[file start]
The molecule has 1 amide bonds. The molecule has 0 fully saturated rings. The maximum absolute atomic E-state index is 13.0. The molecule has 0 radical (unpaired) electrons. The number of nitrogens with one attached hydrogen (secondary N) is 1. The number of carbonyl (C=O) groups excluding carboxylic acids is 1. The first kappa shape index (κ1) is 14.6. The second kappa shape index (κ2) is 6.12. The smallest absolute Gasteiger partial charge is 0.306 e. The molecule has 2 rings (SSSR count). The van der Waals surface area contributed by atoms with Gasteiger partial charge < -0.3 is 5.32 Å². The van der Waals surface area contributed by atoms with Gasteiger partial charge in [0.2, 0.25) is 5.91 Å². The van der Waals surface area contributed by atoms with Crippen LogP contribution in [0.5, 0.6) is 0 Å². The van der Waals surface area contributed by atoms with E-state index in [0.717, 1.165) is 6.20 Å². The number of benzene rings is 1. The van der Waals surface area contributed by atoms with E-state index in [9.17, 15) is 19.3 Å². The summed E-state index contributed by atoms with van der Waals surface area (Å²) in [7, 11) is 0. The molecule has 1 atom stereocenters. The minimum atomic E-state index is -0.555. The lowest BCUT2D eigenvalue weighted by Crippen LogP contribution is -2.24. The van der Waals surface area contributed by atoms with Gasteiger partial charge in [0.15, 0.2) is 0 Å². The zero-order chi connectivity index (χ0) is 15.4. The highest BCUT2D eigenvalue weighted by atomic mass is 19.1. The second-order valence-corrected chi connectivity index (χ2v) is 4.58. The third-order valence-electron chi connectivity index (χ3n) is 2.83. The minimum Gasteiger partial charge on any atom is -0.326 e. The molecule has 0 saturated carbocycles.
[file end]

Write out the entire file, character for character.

The molecule has 1 amide bonds. The molecule has 0 fully saturated rings. The maximum absolute atomic E-state index is 13.0. The molecule has 0 radical (unpaired) electrons. The number of nitrogens with one attached hydrogen (secondary N) is 1. The number of carbonyl (C=O) groups excluding carboxylic acids is 1. The first kappa shape index (κ1) is 14.6. The second kappa shape index (κ2) is 6.12. The smallest absolute Gasteiger partial charge is 0.306 e. The molecule has 2 rings (SSSR count). The van der Waals surface area contributed by atoms with Gasteiger partial charge < -0.3 is 5.32 Å². The van der Waals surface area contributed by atoms with Gasteiger partial charge in [0.2, 0.25) is 5.91 Å². The van der Waals surface area contributed by atoms with Crippen LogP contribution in [0.5, 0.6) is 0 Å². The van der Waals surface area contributed by atoms with E-state index in [0.717, 1.165) is 6.20 Å². The number of benzene rings is 1. The van der Waals surface area contributed by atoms with E-state index in [9.17, 15) is 19.3 Å². The summed E-state index contributed by atoms with van der Waals surface area (Å²) in [7, 11) is 0. The molecule has 1 atom stereocenters. The minimum atomic E-state index is -0.555. The lowest BCUT2D eigenvalue weighted by Crippen LogP contribution is -2.24. The van der Waals surface area contributed by atoms with Gasteiger partial charge in [0.15, 0.2) is 0 Å². The zero-order chi connectivity index (χ0) is 15.4. The highest BCUT2D eigenvalue weighted by atomic mass is 19.1. The second-order valence-corrected chi connectivity index (χ2v) is 4.58. The third-order valence-electron chi connectivity index (χ3n) is 2.83. The minimum Gasteiger partial charge on any atom is -0.326 e. The molecule has 0 saturated carbocycles.